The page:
Prairie Swine Centre President and CEO Dr. John Patience says feed typically represents between 50 and 75% of the total cost of pork production in Canada and the energy component alone represents about 25% of the cost of production. The Centre is therefore looking at strategies producers can use to reduce operating costs without incurring additional expense.
John Patience: “Producers have tended to focus much of their attention on the
amino acid content of the diet, the protein because that’s what drives lean gain
and that’s what produces a lean carcass which is what the consumer wants. And
also producers have focused on things like vitamins and minerals because those
contribute to the health of the pig and those components certainly are very very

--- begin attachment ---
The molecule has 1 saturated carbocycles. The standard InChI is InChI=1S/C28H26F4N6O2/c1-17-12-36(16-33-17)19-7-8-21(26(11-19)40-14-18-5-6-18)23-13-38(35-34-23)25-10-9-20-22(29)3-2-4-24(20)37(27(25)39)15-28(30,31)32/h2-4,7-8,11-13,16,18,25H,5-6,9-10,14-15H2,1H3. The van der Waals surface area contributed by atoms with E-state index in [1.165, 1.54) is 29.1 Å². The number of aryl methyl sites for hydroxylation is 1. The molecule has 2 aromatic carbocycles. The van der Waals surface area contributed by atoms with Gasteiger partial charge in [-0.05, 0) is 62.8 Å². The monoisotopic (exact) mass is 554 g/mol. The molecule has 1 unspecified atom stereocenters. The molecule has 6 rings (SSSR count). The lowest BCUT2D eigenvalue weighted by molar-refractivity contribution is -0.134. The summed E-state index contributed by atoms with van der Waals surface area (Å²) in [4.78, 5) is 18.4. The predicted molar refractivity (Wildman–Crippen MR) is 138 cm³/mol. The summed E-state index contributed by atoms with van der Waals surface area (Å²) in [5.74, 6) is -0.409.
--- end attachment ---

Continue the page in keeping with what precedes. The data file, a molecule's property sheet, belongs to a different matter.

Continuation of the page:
important but we would suggest that the highest priority, after you’ve dealt
with the issue of what is the objective of the feeding program, should be on
energy levels, selecting the correct energy level.
Our research and
analysis has shown that, depending on your success in selecting that right
energy level for your feeding program, you could increase your net by anywhere
from a dollar to 13 dollars per pig. In other words if you’ve got it really
wrong you’re wasting 13 dollars a pig and if you’ve got it really right on then
you’re where you need to be but we think in many many circumstances there is
somewhere probably one to three dollars a pig available just by fine tuning the
energy level given the current cost of energy, i.e. wheat and corn compared to
six months ago even.”
Dr. Patience further says the energy level being
aimed for will dictate to some extent the ingredients that can be considered
but, he notes, there is a diverse array of choices.Because the cost of those
ingredients are changing so rapidly, he recommends reformulating diets every
couple of weeks.
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